Roman technology

Roman technology

Roman technology is the engineering practice which supported Roman civilization and made the expansion of Roman commerce and Roman military possible over nearly a thousand years.

The Roman Empire had the most advanced set of technology of their time, some of which may have been lost during the turbulent eras of Late Antiquity and the Early Middle Ages. Gradually, some of the technological feats of the Romans were rediscovered and/or improved upon and some others – such as firearms, advanced sailing ship technologies and moveable type printing – went ahead of what the Romans had done by the end of the Middle Ages and the beginning of the Modern Era. Nevertheless, the Roman technological feats of many different areas, like civil engineering, construction materials, transport technology, and some inventions such as the mechanical reaper went unmatched until the 19th century.

Process of acquiring new technology

Foreign influence

Much of what is described as typically Roman technology, as opposed to that of the Greeks, comes directly from the Etruscan civilization, which was thriving to the North when Rome was just a small kingdom. The Etruscans had perfected the stone arch, and used it in bridges as well as buildings. Etruscan cities had paved streets and sewer systems, unlike most city-states, which had muddy roads and no sewers save filthy open-air trenches.

Some of later Roman technology was taken directly from Greek civilization. Many of the implements of land based Roman armies came out of the experimentation and the new developments in weapons of the Hellenistic wars that raged for decades between the successors of Alexander the Great. Torsion artillery made the individual Greek city states newly vulnerable. Nor could city state militias compete against the coordinated arms of the new professional armies. The future lay with regional powers. By founding colonies of citizens and alliances with many small city states, Rome became a major multiple city regional power despite having the formal constitution of an individual city state. Rome's success would owe something to being on the periphery of a number of cultures, Etruscan, Greek and perhaps Samnite and Carthaginian.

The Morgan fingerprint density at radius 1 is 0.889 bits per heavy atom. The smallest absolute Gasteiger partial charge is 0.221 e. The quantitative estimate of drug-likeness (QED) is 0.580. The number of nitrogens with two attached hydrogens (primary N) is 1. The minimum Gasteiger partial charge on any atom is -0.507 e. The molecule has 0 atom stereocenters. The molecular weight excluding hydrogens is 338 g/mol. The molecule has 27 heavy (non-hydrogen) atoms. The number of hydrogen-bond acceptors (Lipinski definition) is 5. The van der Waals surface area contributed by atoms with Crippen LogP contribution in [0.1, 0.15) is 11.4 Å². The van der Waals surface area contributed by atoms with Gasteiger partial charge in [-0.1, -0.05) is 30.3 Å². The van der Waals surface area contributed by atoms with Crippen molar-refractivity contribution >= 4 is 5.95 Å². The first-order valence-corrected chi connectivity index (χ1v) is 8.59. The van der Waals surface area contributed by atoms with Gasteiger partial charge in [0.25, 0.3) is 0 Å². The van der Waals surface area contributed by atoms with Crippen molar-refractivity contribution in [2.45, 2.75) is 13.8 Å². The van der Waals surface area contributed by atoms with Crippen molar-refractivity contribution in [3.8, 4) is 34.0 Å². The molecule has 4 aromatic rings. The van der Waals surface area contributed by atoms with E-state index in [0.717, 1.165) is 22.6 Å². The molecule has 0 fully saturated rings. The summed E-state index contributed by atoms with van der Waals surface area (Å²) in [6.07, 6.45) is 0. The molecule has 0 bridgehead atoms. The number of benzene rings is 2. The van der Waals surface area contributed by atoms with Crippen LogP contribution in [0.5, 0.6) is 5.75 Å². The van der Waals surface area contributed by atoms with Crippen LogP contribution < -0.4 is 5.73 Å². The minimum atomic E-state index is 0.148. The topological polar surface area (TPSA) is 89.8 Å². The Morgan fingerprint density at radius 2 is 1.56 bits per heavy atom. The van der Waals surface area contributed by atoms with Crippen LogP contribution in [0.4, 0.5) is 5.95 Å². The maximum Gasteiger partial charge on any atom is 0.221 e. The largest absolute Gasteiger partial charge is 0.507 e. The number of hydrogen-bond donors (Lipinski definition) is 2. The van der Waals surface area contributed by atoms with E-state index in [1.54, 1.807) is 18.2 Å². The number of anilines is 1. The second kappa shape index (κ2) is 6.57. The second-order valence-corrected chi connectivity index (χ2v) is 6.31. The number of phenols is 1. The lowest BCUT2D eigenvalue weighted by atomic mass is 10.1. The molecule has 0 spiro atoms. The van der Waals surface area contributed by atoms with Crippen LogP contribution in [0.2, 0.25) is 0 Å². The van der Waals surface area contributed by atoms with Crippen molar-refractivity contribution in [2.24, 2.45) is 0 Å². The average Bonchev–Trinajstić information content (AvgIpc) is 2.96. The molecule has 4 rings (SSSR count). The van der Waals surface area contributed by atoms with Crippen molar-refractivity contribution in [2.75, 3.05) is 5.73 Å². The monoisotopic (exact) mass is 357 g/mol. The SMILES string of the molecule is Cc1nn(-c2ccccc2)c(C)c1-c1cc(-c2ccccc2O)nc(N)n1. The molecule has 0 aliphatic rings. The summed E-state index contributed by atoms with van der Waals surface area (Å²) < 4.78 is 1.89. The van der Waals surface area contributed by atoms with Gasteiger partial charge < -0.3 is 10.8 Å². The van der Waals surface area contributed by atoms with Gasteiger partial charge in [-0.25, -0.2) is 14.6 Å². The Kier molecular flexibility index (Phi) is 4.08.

Roman fleets were based directly on Carthaginian quinqueremes but were quickly adapted with the Roman innovation of the corvus (Polybius 1,21-23).

peed of innovation

Small scale innovation was common as devices were gradually made more efficient, such as the improvement of the overshot water wheel and the improvements in wagon construction. Technology could and did evolve. The scale of the Empire encouraged the geographical spread of innovations. The ideal Roman citizen was an articulate veteran soldier who could wisely govern a large family household, which was supported by slave labor. Innovators did have some prestige; Pliny, for example, often records their names, or has some story to account for the innovation. Romans also knew enough history to be aware that technological change had occurred in the past and brought benefits. Military innovation was always valued. One text, De Rebus Bellicis, devoted to a number of innovations in military machinery, has survived.

The apparent period in which technological progress was fastest and greatest was during the 2nd century and 1st century BC, which was the period in which Roman political and economic power greatly increased. Innovation continued until the fall of the Empire, and it would take hundreds of years for all of its technological advancements to be rediscovered by other civilizations. Our understanding of Roman technology is provided by Pliny's Naturalis Historia, the De Architectura of Vitruvius and the De aquaeductu of Frontinus, all reliable works which give good information, and many inventions they mention have been confirmed by modern archaeology. By the beginning of the 1st century, most of what is considered today as typical Roman technology was already invented and refined, such as: concrete, plumbing facilities, cranes, wagon technology, mechanized harvesting machines, domes, the arch in building practice, wine and oil presses, and glass blowing.

The energy constraint

All technology uses energy to transform a material into a desirable object. The cheaper energy is, the wider the class of technologies that are considered economic. This is why technological history can be seen as a succession of ages defined by energy type i.e. human, animal, water, peat, coal, and oil. The Romans had water power, and exploited wood and coal for heating. There were huge reserves of wood, peat and coal in the Roman Empire, but they were all in the wrong place. Wood could be floated down rivers to the major urban centres but otherwise it was a very poor fuel, being heavy for its calorific value. If this was improved by being processed into charcoal, it was bulky. Nor was wood ever available in any concentration. Room heating was normally better done by charcoal braziers than hypocausts. But hypocausts did allow them to exploit any poor quality smokey fuels like straw, vine prunings and small wood locally available. Hypocausts also allowed them to generate a humid heat for their baths. The Romans worked almost all the coalfields of England that outcropped on the surface, by the end of the 2nd century (Smith 1997; 323). But there is no evidence that this exploitation was on any scale. After c.200 AD the commercial heart of the Empire was in Africa and the East where the climate severely limited timber growth. There was no large coalfield on the edge of the Mediterranean. If there had been, history may have been different.